Sydney Theatre Company’s Kip Williams makes his mark
September, 21 2017        Posted By Veronique        Comments Off on Sydney Theatre Company’s Kip Williams makes his mark

The Harp in the South cast members Contessa Treffone, Rose Riley, Helen Thomson, Tara Morice, Guy Simon and Anita Hegh with Kip Williams (centre). Photo: Louie Douvis

Next year’s Sydney Theatre Company season will all be the work of Kip Williams and he couldn’t be more delighted to put his stamp on the company’s program.

“It feels fantastic. I was able to take what was already cooking away and then add a whole host of ideas that I had myself to create this season,” says Williams, who last year became STC’s youngest-ever artistic director following the shock resignation of British import Jonathan Church.

“It’s the culmination of a lot of hard work and a lot of collaboration. I’m very excited to finally be able to share it with everybody.”

The centrepiece of Williams’ 16-play season is a new adaptation by Kate Mulvany of Ruth Park’s classic The Harp in the South trilogy.

The sprawling tale of the Darcy family’s lives in Surry Hills will be told over the course of two standalone plays, which can be seen separately, however, audiences are “encouraged” to see both together.

“It’ll be an epic theatre event and a chance for audiences to sit with the characters and watch them grow up over five-and-a-half hours of theatre,” Williams says.

“I read Ruth Park a lot as a kid and fell in love with her writing. She mythologises Sydney and the people of Sydney in a way similar to what Dickens did with London. She provides a real insight into the culture of Sydney and Australia at large.”

The Harp in the South is one of 11 Australian shows in the line-up that has a deliberate “Australian focus”, Williams says.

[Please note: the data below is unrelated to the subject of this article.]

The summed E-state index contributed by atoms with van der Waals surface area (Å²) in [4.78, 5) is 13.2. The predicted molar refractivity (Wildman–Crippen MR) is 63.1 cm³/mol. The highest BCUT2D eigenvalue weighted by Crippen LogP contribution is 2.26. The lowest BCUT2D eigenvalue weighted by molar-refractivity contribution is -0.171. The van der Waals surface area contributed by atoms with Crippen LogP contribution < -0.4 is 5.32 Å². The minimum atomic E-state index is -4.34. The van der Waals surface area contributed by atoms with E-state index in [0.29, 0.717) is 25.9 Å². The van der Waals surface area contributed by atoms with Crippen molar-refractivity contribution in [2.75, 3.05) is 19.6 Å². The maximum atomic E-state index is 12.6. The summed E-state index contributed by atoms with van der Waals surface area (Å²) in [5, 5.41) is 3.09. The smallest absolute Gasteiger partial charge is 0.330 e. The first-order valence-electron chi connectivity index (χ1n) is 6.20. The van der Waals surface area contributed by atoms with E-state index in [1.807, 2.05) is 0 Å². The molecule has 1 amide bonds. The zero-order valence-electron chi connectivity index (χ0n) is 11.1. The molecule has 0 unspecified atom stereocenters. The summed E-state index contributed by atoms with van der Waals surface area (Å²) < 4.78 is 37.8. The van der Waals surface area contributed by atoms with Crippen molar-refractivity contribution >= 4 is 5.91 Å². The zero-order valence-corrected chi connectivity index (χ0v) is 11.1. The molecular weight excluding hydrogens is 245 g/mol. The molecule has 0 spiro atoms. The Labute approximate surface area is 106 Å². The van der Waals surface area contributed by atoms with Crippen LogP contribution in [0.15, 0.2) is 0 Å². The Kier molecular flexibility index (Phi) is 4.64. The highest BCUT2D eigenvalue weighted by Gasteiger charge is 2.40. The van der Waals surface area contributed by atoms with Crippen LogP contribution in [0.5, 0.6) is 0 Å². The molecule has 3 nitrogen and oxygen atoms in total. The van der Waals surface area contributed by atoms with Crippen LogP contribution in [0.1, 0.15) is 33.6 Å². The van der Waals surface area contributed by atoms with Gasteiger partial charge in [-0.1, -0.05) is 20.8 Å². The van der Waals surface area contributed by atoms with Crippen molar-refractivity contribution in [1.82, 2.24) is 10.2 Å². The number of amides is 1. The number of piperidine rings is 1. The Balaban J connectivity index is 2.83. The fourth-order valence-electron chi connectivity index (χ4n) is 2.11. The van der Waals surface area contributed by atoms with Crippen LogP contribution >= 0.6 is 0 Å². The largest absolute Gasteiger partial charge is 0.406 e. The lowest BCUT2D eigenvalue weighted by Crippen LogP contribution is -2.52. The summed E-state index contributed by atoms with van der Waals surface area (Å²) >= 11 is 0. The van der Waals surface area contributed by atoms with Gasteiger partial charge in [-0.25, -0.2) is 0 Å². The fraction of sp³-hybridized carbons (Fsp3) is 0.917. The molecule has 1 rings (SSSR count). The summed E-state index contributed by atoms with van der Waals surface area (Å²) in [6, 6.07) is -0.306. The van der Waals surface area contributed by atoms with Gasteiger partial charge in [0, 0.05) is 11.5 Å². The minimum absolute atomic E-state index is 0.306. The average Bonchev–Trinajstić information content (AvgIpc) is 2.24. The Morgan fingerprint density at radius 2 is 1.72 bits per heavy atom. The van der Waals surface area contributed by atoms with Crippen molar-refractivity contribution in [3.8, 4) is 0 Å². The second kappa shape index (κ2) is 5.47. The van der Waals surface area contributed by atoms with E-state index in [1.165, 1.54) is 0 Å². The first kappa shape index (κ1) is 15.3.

Earlier in the year, Bertolt Brecht’s classic The Resistible Rise of Arturo Ui, starring Hugo Weaving, takes a timely look at demagogy and democracy.

“Trump had just been elected when Hugo and I were talking about Arturo Ui,” Williams says. “It’s a play that has been on both our lists for some time and if anything the serendipity of the political movements around the world of the past 18 months gave us pause of thought, thinking ‘is this too relevant?’

“The real hook for us with Arturo Ui is that Tom Wright has done an adaption that probes the psychology of that individual – why does that person hunger for that sort of power and attention?”

Williams says Arturo Ui also neatly illustrates one of the key motifs of his new season.

“Leadership is a big theme,” he says. “In Arturo Ui we are examining the construction of a political identity and how certain types of leaders rise to power.”

June’s production of George Bernard Shaw’s St Joan, starring Yael Stone, also illustrates the theme, while the season opener, Caryl Churchill’s Top Girls, addresses leadership in a radically different context as lead character Marlene (Helen Thomson) “grapples with her sense of responsibility”.

Williams says he has tried to present a broad selection of works, taking his cue from former artistic directors Andrew Upton and Cate Blanchett.

“I’ve found in my time at STC that audiences like a great balance of entertainment and meaty political discussion in the works they come to see,” he says.

“I’ve taken all the lessons I have learned from watching Cate and Andrew put together their seasons.”